INFRASTRUCTURE FUNDING: Writing in Center Maryland, Donald Fry says that Maryland isn’t the only state struggling with an infrastructure funding crisis, but some states are opting to address infrastructure issues more aggressively than others, according to a May 9 report issued by the Urban Land Institute and Ernst & Young LLP.

MAP MAY NOT CHANGE: Even if voters in November decide to scrap the current congressional redistricting map, “There’s absolutely nothing to prevent the General Assembly from passing another similar map,” according to the Secretary of State. Pete McCarthy writes the story for the Frederick News-Post.

HEALTH EXCHANGE PANEL: Three Southern Maryland residents have been appointed to the Navigator Advisory Committee for the Maryland Health Benefits Exchange, writes Amanda Harrison for

FORMER SEN. PAUL DORF DIES: Paul Dorf, a former state senator and Baltimore City circuit judge who championed the use of arbitration and mediation as alternatives to an overcrowded court system, died of renal cancer Thursday at his home in Harbor Court. He was 86, writes Chris Kaltenbach in the Sun.

SCAMS AGAINST IMMIGRANTS: Immigrant advocates – including Casa de Maryland – are warning people who plan to apply for a work permit under a new federal immigration policy to beware of scammers and hold off on taking any formal action until more details emerge about how the program will work, John Fritze reports in the Sun.

O’MALLEY BLASTS MITT: John Wagner blogs in the Post that O’Malley, on TV yesterday, lambasted Mitt Romney for his Swiss bank account and other overseas financial activities, saying, “I’ve never known a Swiss bank account to build an American bridge, a Swiss bank account to create American jobs or Swiss bank accounts to build the levies to protect the people of New Orleans.”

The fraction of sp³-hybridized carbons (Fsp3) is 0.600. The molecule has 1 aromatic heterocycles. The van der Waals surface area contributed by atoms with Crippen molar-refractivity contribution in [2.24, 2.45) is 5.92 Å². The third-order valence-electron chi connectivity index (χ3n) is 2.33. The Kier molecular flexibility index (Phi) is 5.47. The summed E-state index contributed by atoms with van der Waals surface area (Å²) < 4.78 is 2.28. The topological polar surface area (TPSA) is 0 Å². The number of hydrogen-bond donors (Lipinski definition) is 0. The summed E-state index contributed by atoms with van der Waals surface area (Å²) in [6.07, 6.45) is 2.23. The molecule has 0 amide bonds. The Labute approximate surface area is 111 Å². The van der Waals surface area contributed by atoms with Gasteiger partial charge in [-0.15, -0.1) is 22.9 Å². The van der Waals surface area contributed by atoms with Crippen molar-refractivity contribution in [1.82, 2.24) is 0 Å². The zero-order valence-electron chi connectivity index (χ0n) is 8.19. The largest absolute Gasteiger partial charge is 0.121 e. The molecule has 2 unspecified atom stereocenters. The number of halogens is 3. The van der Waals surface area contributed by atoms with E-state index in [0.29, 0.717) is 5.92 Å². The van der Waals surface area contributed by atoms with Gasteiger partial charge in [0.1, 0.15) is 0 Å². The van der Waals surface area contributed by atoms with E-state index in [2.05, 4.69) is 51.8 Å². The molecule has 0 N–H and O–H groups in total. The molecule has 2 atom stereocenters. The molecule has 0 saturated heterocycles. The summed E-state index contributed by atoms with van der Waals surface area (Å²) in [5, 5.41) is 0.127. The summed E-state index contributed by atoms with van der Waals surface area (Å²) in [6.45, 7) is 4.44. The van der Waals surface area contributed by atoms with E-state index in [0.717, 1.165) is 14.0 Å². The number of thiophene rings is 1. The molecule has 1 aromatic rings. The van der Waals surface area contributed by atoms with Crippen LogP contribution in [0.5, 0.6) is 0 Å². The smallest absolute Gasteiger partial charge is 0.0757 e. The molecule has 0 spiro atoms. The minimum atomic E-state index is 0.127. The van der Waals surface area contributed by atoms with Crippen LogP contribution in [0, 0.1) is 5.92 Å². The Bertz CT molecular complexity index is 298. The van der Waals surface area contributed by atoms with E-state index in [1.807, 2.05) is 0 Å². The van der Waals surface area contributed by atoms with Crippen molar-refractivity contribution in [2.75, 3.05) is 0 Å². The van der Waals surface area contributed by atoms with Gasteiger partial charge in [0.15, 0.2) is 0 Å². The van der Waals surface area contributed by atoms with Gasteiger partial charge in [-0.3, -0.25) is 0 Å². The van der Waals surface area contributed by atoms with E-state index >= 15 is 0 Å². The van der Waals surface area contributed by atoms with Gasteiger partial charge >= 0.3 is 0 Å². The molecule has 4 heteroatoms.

POWER TO TAX, DESTROY: The power of Congress to directly tax the citizenry was one of the most hotly debated provisions of the new Constitution as the states considered whether to ratify it back in 1787 and 1788, and it continues to be one in the health care debate, writes Len Lazarick in an analysis for

ACLU CONSIDERS AA SUIT: The American Civil Liberties Union of Maryland is contemplating suing Anne Arundel County to obtain more documents it believes are related to the indictment of County Executive John Leopold, writes Allison Bourg for the Capital-Gazette.

EMPLOYEE RECORDS: The City of Baltimore has been selling records containing personal information about its employees, including home addresses and driver’s license numbers, even though the city’s own lawyers say the information cannot legally be disclosed under state law, reports Scott Calvert of the Sun.

NO VIOLATION: The Carroll County Board of Commissioners did not violate the state’s Open Meetings Act when it met in closed session in January, according to an opinion from the Maryland Open Meetings Compliance Board, Christian Alexandersen writes of the Carroll County Times.

About The Author

Cynthia Prairie

Contributing Editor Cynthia Prairie has been a newspaper editor since 1979, when she began working at The Raleigh Times. Since then, she has worked for The Baltimore News American, The Chicago Sun-Times, The Prince George’s Journal and Baltimore County newspapers in the Patuxent Publishing chain, including overseeing The Jeffersonian when it was a two-day a week business publication. Cynthia has won numerous state awards, including the Maryland State Bar Association’s Gavel Award. Besides compiling and editing the daily State Roundup, she runs her own online newspaper, The Chester Telegraph. If you have additional questions or comments contact Cynthia at: